Human rights abuses against indigenous people continue in Chile.
Despite the government’s professed openness to resolving the Mapuche conflict, human rights abuses against indigenous people continue in Chile.

Last week JosÈ Aylwin, co-director of the Observatory for Indigenous Rights (ODPI) and son of former president Patricio Aylwin, submitted a scathing letter to Interior Minister PÈrez Yoma detailing serious human rights abuses committed by the Carabineros police force against nine Mapuche detainees in the Region IX city of Ercilla. Aylwin’s letter, based on testimonies from the nine detainees, recounts in detail the police tactics he says “can be qualified as torture.”

The nine men were arrested early this month during a two-day public festival celebrating the anniversary of the city of Ercilla. Carabineros apprehended the men individually, claiming they were causing a disturbance. Aylwin cites witnesses who attest that the festival was a peaceful gathering with no motive of political or social agitation. The nine men maintain they were attending the festival for celebratory purposes only. They are now being held at the Collipulli commissioner’s office under charges of public disorder and attacking police officers.

Aylwin claims the arrests were “arbitrary detentions” and that Carabineros acted “without these men having done anything to warrant apprehension.” The police did not ask for identification when arresting the men nor did they offer reasons for the apprehension.

Even more disturbing, however, is the physical abuse endured by the Ercilla detainees. Four of the men, upon being taken to the commissioner’s office, were tied to posts and left there more than 13 hours in police custody while being interrogated and beaten by Carabineros. The report goes on to describe one detainee who had to get stitches on his head after a police officer beat him with the butt end of a gun.

In the letter, Aylwin asks PÈrez Yoma to investigate the Carabineros’ treatment of these and other Mapuche prisoners. He also sent a copy to Rodolfo Stavenhagen, special relater to the United Nations for human rights and indigenous liberties. Stavenhagen has been outspoken against the Chilean government’s indigenous rights policies.

In the meantime, Carabineros have upped police presence in this northern district of Region IX. Residents of Temucuicui, a Mapuche town located 12 kilometers from Ercilla, released a public declaration Tuesday describing a massive influx of special police forces in their small community of 120 families.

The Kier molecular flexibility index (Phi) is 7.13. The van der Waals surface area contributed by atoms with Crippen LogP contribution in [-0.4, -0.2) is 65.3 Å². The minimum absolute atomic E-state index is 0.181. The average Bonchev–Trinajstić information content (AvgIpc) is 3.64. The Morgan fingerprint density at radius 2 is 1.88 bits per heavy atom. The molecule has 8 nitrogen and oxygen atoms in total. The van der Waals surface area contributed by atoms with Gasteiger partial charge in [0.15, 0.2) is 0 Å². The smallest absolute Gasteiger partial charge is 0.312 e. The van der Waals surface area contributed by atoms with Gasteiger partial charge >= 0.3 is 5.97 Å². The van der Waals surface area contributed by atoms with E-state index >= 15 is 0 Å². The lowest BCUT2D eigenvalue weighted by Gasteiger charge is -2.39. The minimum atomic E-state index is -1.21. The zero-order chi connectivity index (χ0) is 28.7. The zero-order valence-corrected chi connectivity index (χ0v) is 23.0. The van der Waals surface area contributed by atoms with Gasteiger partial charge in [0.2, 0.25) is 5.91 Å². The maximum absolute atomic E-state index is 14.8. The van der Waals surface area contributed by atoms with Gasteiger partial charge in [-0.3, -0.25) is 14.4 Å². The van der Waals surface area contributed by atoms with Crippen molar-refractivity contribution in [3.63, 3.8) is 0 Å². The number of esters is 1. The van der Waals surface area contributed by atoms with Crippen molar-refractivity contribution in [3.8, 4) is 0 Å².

Temucuicui has been a focal point for conflict between Mapuche and the police forces that regularly patrol the area. Tuesday’s declaration denounces the unnecessary militarization of this small settlement, including the presence of helicopters, tanks, air planes, and an increased force of police officers decked in riot gear.

As human rights abuses continue in Ercilla, the Chilean government is still vacillating on the issue of how to resolve indigenous conflict. Government spokesperson Francisco Vidal said this week that Chile is open to visits from foreign observers to intervene in the Mapuche conflict. His comment puts an end to the government’s ongoing debate on the matter.

The issue arose last week when the United Nations, along with several international human rights organizations, sent a petition to President Michelle Bachelet requesting permission to intervene. Interior Minister Eduardo PÈrez Yoma responded to the request by saying that intervention from foreign observers would be “a welcome help for this problem.” His statement, however, spurred backlash from government spokesperson Augusto Prado, who insisted Friday that, “Chile doesn’t need other people to tell us how to solve our own problems” (ST, Feb. 11).

Vidal, in an attempt to smooth over the debate, concluded Monday that Chile’s government, as a democracy, maintains an open-door policy to any foreign organization that wants to visit Chile. He went on to say, however, that this does not constitute a formal invitation to these international groups.

Paulina Acevedo, spokesperson for ODPI, called Vidal’s statement a small but important step in approaching resolution. “The current conflict in the Mapuche community is the result of a prolonged lack of concern about indigenous rights, and only now is the government beginning to address that shortcoming,” she told the Santiago Times.

The Bachelet administration has also been weighing a proposal made by the National Corporation for Indigenous Development (CONADI) to create a Ministry of Indigenous Issues. Two weeks ago Bachelet nominated Rodgrigo EgaÒa as commissioner of indigenous issues. CONADI, however, wants the government to go one step further and create a more permanent office to
deal with the matter.

In a statement to the press Tuesday, Secretary General to the President JosÈ Antonio Viera-Gallo expressed interest in the proposal, but the government has yet to take any concrete measures to create the proposed ministry. (Ed. Note: Please see related feature story in today’s Santiago Times.)

By Alex Cacciari